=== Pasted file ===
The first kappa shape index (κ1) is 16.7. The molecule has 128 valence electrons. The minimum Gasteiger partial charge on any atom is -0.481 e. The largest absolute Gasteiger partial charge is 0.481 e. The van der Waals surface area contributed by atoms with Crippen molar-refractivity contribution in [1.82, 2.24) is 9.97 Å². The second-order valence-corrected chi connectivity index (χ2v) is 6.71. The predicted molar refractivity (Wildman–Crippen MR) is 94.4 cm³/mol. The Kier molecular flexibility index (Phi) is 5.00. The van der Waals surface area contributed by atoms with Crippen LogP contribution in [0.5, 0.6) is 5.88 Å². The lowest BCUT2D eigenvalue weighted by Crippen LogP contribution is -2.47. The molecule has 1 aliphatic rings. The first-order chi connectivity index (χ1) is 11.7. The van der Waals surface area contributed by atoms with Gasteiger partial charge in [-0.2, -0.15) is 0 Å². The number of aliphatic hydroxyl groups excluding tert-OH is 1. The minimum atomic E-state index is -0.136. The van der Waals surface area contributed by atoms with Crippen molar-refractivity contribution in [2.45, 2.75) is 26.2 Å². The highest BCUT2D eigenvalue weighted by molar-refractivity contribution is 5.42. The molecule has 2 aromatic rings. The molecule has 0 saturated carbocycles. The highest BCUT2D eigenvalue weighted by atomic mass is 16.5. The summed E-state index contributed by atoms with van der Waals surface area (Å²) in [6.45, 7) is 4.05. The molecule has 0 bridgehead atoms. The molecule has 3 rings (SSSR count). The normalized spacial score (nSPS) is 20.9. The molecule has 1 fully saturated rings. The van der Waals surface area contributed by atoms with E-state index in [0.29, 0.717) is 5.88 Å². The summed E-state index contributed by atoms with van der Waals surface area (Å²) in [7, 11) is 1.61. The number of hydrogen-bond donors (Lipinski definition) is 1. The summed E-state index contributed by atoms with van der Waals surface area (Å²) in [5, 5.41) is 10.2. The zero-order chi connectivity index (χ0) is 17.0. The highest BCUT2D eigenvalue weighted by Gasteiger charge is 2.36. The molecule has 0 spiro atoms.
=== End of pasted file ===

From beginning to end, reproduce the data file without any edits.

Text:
The first kappa shape index (κ1) is 16.7. The molecule has 128 valence electrons. The minimum Gasteiger partial charge on any atom is -0.481 e. The largest absolute Gasteiger partial charge is 0.481 e. The van der Waals surface area contributed by atoms with Crippen molar-refractivity contribution in [1.82, 2.24) is 9.97 Å². The second-order valence-corrected chi connectivity index (χ2v) is 6.71. The predicted molar refractivity (Wildman–Crippen MR) is 94.4 cm³/mol. The Kier molecular flexibility index (Phi) is 5.00. The van der Waals surface area contributed by atoms with Crippen LogP contribution in [0.5, 0.6) is 5.88 Å². The lowest BCUT2D eigenvalue weighted by Crippen LogP contribution is -2.47. The molecule has 1 aliphatic rings. The first-order chi connectivity index (χ1) is 11.7. The van der Waals surface area contributed by atoms with Gasteiger partial charge in [-0.2, -0.15) is 0 Å². The number of aliphatic hydroxyl groups excluding tert-OH is 1. The minimum atomic E-state index is -0.136. The van der Waals surface area contributed by atoms with Crippen molar-refractivity contribution in [2.45, 2.75) is 26.2 Å². The highest BCUT2D eigenvalue weighted by molar-refractivity contribution is 5.42. The molecule has 2 aromatic rings. The molecule has 0 saturated carbocycles. The highest BCUT2D eigenvalue weighted by atomic mass is 16.5. The summed E-state index contributed by atoms with van der Waals surface area (Å²) in [6.45, 7) is 4.05. The molecule has 0 bridgehead atoms. The molecule has 3 rings (SSSR count). The normalized spacial score (nSPS) is 20.9. The molecule has 1 fully saturated rings. The van der Waals surface area contributed by atoms with E-state index in [0.29, 0.717) is 5.88 Å². The summed E-state index contributed by atoms with van der Waals surface area (Å²) in [7, 11) is 1.61. The number of hydrogen-bond donors (Lipinski definition) is 1. The summed E-state index contributed by atoms with van der Waals surface area (Å²) in [5, 5.41) is 10.2. The zero-order chi connectivity index (χ0) is 17.0. The highest BCUT2D eigenvalue weighted by Gasteiger charge is 2.36. The molecule has 0 spiro atoms.